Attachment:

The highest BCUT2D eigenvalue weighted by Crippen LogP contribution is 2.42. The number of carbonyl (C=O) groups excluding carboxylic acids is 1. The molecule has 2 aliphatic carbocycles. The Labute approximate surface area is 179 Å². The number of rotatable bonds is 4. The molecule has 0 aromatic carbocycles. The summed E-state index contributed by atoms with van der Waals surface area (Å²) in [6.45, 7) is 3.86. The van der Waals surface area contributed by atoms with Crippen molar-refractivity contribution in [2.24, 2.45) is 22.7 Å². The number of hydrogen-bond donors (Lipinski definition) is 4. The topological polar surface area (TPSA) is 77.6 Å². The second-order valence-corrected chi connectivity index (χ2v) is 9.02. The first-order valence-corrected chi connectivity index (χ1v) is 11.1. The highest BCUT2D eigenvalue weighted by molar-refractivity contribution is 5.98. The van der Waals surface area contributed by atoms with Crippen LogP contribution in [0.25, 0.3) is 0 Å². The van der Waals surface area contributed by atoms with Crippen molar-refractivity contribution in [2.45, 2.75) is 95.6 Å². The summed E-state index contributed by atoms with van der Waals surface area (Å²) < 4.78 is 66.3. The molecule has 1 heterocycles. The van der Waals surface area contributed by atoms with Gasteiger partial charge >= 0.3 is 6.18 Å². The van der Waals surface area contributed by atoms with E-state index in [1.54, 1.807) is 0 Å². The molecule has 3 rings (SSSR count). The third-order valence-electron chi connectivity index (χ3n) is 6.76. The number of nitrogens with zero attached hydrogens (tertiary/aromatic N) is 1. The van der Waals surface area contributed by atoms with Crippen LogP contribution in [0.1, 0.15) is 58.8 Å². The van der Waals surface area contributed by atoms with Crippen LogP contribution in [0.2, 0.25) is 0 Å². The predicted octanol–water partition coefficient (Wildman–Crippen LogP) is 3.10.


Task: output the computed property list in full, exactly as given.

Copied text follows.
The highest BCUT2D eigenvalue weighted by Crippen LogP contribution is 2.42. The number of carbonyl (C=O) groups excluding carboxylic acids is 1. The molecule has 2 aliphatic carbocycles. The Labute approximate surface area is 179 Å². The number of rotatable bonds is 4. The molecule has 0 aromatic carbocycles. The summed E-state index contributed by atoms with van der Waals surface area (Å²) in [6.45, 7) is 3.86. The van der Waals surface area contributed by atoms with Crippen molar-refractivity contribution in [2.24, 2.45) is 22.7 Å². The number of hydrogen-bond donors (Lipinski definition) is 4. The topological polar surface area (TPSA) is 77.6 Å². The second-order valence-corrected chi connectivity index (χ2v) is 9.02. The first-order valence-corrected chi connectivity index (χ1v) is 11.1. The highest BCUT2D eigenvalue weighted by molar-refractivity contribution is 5.98. The van der Waals surface area contributed by atoms with Crippen LogP contribution in [0.25, 0.3) is 0 Å². The van der Waals surface area contributed by atoms with Crippen molar-refractivity contribution in [2.45, 2.75) is 95.6 Å². The summed E-state index contributed by atoms with van der Waals surface area (Å²) < 4.78 is 66.3. The molecule has 1 heterocycles. The van der Waals surface area contributed by atoms with Gasteiger partial charge >= 0.3 is 6.18 Å². The van der Waals surface area contributed by atoms with E-state index in [1.54, 1.807) is 0 Å². The molecule has 3 rings (SSSR count). The third-order valence-electron chi connectivity index (χ3n) is 6.76. The number of nitrogens with zero attached hydrogens (tertiary/aromatic N) is 1. The van der Waals surface area contributed by atoms with Crippen LogP contribution in [0.1, 0.15) is 58.8 Å². The van der Waals surface area contributed by atoms with Crippen LogP contribution in [0.2, 0.25) is 0 Å². The predicted octanol–water partition coefficient (Wildman–Crippen LogP) is 3.10.